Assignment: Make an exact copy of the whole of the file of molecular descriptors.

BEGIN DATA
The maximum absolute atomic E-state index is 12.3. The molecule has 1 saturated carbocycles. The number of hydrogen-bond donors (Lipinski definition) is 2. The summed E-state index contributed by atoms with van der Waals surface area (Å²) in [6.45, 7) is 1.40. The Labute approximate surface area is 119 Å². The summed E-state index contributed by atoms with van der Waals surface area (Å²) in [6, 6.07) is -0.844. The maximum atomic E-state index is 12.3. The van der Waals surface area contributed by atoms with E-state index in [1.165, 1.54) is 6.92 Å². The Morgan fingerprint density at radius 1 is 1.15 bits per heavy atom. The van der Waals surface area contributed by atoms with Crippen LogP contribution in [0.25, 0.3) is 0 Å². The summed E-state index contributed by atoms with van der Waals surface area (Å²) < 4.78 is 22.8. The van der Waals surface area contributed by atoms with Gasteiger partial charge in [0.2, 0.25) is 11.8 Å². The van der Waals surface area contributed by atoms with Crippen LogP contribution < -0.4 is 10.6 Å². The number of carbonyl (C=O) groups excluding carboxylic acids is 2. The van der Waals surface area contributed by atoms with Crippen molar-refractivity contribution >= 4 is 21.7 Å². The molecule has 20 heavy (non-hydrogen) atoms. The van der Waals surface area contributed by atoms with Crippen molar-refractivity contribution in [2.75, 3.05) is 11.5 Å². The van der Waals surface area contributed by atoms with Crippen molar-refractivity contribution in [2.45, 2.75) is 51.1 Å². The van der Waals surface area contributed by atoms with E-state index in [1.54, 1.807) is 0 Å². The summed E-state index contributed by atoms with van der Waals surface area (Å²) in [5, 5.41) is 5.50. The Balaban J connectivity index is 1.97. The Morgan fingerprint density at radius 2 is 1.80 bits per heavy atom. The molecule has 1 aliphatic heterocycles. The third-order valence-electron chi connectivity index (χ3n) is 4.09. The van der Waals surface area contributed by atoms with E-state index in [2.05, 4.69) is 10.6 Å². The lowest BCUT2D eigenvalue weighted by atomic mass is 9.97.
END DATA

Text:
The maximum absolute atomic E-state index is 12.3. The molecule has 1 saturated carbocycles. The number of hydrogen-bond donors (Lipinski definition) is 2. The summed E-state index contributed by atoms with van der Waals surface area (Å²) in [6.45, 7) is 1.40. The Labute approximate surface area is 119 Å². The summed E-state index contributed by atoms with van der Waals surface area (Å²) in [6, 6.07) is -0.844. The maximum atomic E-state index is 12.3. The van der Waals surface area contributed by atoms with E-state index in [1.165, 1.54) is 6.92 Å². The Morgan fingerprint density at radius 1 is 1.15 bits per heavy atom. The van der Waals surface area contributed by atoms with Crippen LogP contribution in [0.25, 0.3) is 0 Å². The summed E-state index contributed by atoms with van der Waals surface area (Å²) < 4.78 is 22.8. The van der Waals surface area contributed by atoms with Gasteiger partial charge in [0.2, 0.25) is 11.8 Å². The van der Waals surface area contributed by atoms with Crippen LogP contribution < -0.4 is 10.6 Å². The number of carbonyl (C=O) groups excluding carboxylic acids is 2. The van der Waals surface area contributed by atoms with Crippen molar-refractivity contribution >= 4 is 21.7 Å². The molecule has 20 heavy (non-hydrogen) atoms. The van der Waals surface area contributed by atoms with Crippen molar-refractivity contribution in [2.75, 3.05) is 11.5 Å². The van der Waals surface area contributed by atoms with Crippen molar-refractivity contribution in [2.45, 2.75) is 51.1 Å². The van der Waals surface area contributed by atoms with E-state index in [1.54, 1.807) is 0 Å². The summed E-state index contributed by atoms with van der Waals surface area (Å²) in [5, 5.41) is 5.50. The Balaban J connectivity index is 1.97. The Morgan fingerprint density at radius 2 is 1.80 bits per heavy atom. The molecule has 1 aliphatic heterocycles. The third-order valence-electron chi connectivity index (χ3n) is 4.09. The van der Waals surface area contributed by atoms with E-state index in [2.05, 4.69) is 10.6 Å². The lowest BCUT2D eigenvalue weighted by atomic mass is 9.97.